A firefighter. Firie follows a common pattern in Australian informal English whereby a word is abbreviated in this case firefighter or fireman and the -ie or -y suffix is added. Other examples include barbie a barbecue , Chrissy Christmas , and rellie a relative. Firie is recorded from the s. Ostentatious, showy and a bit too flashily dressed. This phrase is usually used of a man, and implies that although he may be well-dressed and well-groomed, there is also something a bit dodgy about him. In spite of a superficial smartness, he is not to be trusted.

In spite of the gold tooth, he is still a rat. Eddie is as flash as a rat with a gold tooth. McNab Dodger : What brought him unstuck were his brazen schemes and lavish lifestyle. He was as flash as a rat with a gold tooth. Extremely busy, at top speed. The literal sense is to lie fully stretched out like a lizard , and the figurative sense means as fast as possible. The phrase also alludes to the rapid tongue-movement of a drinking lizard.

To search or rummage for something. Cornish miners probably brought the term to Australia in the s and used it to describe their search for gold. Australia inherited a number of mining terms from the Cornish, but they remain very specialised, and fossick is the only one to move out into the wider speech community.

Heidke Claudia's Big Break : 'Okay, we get the picture', said Sophie as she fossicked around in her enormous bag in search of boarding passes. Like Fremantle, many towns have given it a local name. Albany, Geraldton, Esperance, Eucla and Perth all have their doctor. Fremantle doctor is recorded from the s. At Perth, with the Fremantle Doctor up his arse, he was seriously quick. A rumour or false report; an absurd story. Furphy comes from the name of a firm, J. The term probably originated at the Broadmeadows army camp in Melbourne as a transfer from the name of the carts to the typical gossip of soldiers at sites serviced by these carts during the period of the First World War.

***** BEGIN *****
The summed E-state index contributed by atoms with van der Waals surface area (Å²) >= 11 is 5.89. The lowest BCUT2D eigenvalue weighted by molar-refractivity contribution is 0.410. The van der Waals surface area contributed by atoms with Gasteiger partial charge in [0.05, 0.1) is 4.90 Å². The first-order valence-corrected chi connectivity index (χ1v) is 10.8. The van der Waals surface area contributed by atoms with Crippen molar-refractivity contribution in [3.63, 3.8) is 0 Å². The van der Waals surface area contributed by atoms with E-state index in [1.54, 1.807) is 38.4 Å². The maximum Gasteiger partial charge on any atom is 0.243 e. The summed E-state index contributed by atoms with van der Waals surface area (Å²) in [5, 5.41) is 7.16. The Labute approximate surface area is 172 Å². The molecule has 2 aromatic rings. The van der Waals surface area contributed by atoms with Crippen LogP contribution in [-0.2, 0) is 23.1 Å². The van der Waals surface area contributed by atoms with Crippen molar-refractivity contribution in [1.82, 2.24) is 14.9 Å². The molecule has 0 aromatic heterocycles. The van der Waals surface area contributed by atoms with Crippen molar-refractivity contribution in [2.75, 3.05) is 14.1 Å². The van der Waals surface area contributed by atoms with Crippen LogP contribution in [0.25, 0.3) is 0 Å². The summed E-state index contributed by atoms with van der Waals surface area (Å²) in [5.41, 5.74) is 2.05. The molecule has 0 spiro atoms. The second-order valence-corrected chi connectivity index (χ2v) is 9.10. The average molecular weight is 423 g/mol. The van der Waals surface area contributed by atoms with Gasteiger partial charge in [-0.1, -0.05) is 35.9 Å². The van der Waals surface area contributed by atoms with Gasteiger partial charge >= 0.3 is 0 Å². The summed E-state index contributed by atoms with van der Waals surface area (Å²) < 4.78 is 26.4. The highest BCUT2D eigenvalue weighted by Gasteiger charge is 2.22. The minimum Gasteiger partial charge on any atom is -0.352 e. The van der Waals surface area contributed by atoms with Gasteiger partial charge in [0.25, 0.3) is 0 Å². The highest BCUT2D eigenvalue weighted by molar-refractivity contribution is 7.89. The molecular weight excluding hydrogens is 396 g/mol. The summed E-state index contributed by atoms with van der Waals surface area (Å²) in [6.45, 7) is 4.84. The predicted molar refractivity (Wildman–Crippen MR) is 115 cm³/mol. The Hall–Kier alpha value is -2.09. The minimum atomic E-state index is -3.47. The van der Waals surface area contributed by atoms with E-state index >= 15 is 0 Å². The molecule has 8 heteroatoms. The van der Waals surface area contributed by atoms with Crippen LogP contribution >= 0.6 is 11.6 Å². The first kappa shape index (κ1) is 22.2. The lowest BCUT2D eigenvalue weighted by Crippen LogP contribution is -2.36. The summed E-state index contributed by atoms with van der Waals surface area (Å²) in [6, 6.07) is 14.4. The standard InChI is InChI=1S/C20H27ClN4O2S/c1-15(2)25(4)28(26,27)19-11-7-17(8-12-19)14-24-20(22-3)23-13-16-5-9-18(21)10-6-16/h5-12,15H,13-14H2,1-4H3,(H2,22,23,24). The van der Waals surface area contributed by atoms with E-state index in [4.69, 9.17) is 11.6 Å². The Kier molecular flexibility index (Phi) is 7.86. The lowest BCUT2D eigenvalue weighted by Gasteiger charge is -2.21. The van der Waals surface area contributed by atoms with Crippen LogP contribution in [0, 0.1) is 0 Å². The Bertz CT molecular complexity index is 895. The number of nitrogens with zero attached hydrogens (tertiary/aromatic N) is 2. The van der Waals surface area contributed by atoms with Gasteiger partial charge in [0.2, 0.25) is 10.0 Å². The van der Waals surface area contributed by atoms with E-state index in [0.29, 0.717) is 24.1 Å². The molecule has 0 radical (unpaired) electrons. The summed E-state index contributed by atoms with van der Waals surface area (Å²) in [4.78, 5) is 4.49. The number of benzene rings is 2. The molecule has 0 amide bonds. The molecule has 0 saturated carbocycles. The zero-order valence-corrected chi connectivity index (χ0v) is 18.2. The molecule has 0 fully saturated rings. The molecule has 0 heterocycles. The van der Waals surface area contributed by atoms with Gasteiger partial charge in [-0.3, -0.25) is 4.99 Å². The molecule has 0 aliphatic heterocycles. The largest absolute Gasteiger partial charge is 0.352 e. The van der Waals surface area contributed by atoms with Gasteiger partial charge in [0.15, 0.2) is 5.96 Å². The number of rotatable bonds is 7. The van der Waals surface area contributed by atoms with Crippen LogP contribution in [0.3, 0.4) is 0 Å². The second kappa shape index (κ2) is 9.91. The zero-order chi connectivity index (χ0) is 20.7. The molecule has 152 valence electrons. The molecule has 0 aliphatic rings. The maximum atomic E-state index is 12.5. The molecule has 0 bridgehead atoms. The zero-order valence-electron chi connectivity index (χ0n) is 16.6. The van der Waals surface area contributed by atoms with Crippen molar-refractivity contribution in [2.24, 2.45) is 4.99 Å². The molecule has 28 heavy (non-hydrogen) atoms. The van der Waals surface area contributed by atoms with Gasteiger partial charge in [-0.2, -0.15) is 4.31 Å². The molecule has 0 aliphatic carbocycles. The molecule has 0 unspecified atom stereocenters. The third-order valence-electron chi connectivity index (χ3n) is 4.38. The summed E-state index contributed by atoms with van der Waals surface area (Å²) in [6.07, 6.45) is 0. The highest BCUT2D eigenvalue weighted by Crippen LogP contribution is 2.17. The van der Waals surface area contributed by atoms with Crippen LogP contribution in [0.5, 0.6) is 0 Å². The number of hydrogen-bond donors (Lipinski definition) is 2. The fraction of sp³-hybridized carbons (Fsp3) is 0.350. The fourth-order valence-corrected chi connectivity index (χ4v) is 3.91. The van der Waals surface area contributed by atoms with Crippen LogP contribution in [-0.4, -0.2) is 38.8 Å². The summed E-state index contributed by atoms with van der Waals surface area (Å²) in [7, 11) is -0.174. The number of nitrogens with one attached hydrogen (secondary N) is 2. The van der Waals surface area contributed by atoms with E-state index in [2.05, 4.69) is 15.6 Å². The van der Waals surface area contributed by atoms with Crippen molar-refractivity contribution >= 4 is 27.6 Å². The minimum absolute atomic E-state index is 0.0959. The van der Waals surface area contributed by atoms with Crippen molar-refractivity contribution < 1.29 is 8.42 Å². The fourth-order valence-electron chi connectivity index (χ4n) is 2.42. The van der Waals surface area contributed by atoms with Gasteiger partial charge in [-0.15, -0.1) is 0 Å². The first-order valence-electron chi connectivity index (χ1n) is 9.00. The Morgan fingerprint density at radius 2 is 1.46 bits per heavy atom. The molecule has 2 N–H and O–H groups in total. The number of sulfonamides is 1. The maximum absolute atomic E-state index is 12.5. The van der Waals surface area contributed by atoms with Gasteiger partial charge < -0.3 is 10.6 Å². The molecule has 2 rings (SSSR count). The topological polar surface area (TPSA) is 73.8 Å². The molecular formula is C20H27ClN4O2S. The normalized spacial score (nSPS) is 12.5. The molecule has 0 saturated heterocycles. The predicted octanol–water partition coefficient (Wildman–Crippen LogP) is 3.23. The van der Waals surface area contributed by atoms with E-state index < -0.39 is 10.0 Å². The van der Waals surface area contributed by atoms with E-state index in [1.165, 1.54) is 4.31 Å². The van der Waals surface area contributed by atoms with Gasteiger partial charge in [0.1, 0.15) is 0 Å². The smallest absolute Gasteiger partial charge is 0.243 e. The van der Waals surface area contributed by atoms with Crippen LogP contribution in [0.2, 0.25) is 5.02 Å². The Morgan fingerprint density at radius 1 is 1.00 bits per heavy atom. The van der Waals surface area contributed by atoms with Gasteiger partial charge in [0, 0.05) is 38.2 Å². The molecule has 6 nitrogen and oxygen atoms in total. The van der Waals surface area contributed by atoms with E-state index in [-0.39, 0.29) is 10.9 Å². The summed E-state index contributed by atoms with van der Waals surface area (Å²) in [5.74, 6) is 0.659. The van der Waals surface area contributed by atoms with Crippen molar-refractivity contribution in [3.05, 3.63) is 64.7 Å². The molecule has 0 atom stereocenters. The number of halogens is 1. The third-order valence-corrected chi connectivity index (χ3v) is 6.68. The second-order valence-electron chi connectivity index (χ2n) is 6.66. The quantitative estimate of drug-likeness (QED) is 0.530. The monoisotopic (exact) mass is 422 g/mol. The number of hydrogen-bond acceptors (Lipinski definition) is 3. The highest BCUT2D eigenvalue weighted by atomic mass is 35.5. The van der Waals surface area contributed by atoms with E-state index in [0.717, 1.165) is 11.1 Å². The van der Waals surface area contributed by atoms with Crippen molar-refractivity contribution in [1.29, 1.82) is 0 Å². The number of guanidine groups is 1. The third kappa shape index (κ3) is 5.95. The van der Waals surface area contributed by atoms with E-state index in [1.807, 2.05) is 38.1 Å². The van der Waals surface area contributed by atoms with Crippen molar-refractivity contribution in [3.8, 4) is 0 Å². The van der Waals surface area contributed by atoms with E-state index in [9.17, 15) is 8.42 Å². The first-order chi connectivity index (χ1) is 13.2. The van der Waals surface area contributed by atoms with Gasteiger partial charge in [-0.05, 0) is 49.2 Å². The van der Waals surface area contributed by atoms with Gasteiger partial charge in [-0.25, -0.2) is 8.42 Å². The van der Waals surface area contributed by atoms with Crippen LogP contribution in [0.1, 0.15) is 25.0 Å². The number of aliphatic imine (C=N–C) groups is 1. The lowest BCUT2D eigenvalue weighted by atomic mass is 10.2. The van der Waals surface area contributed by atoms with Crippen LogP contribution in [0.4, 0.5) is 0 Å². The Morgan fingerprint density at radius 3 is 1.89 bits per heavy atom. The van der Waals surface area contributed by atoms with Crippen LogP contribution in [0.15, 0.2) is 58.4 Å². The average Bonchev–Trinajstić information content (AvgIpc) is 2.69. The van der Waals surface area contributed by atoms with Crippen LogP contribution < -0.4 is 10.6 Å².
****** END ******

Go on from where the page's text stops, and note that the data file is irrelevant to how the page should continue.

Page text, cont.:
Furphy is first recorded in Some of the troops do not suffer from lack of imagination. In early records it is variously spelt as galar , gillar , gulah , etc. The bird referred to is the grey-backed, pink-breasted cockatoo Eolophus roseicapillus , occurring in all parts of Australia except the extreme north-east and south-west. It is also known as the red-breasted cockatoo and rose-breasted cockatoo.

Some early settlers used the galah as food. In the Truth newspaper reports: 'The sunburnt residents of at that God-forsaken outpost of civilisation were subsisting on stewed galah and curried crow'. Some writers report that galah pie was a popular outback dish. The galah, which usually appears in a large flock, has a raucous call, and it was perhaps this trait which produced the term galah session for a period allocated for private conversation, especially between women on isolated stations, over an outback radio network.

Flynn in Northern Gateway writes: 'The women's radio hour, held regularly night and morning and referred to everywhere as the 'Galah Session'. It is a special time set aside for lonely station women to chat on whatever subject they like'. More generally, a galah session is 'a long chat' - A. Garve, Boomerang : 'For hours the three men chatted It was Dawes who said at last, "I reckon this galah session's gone on long enough".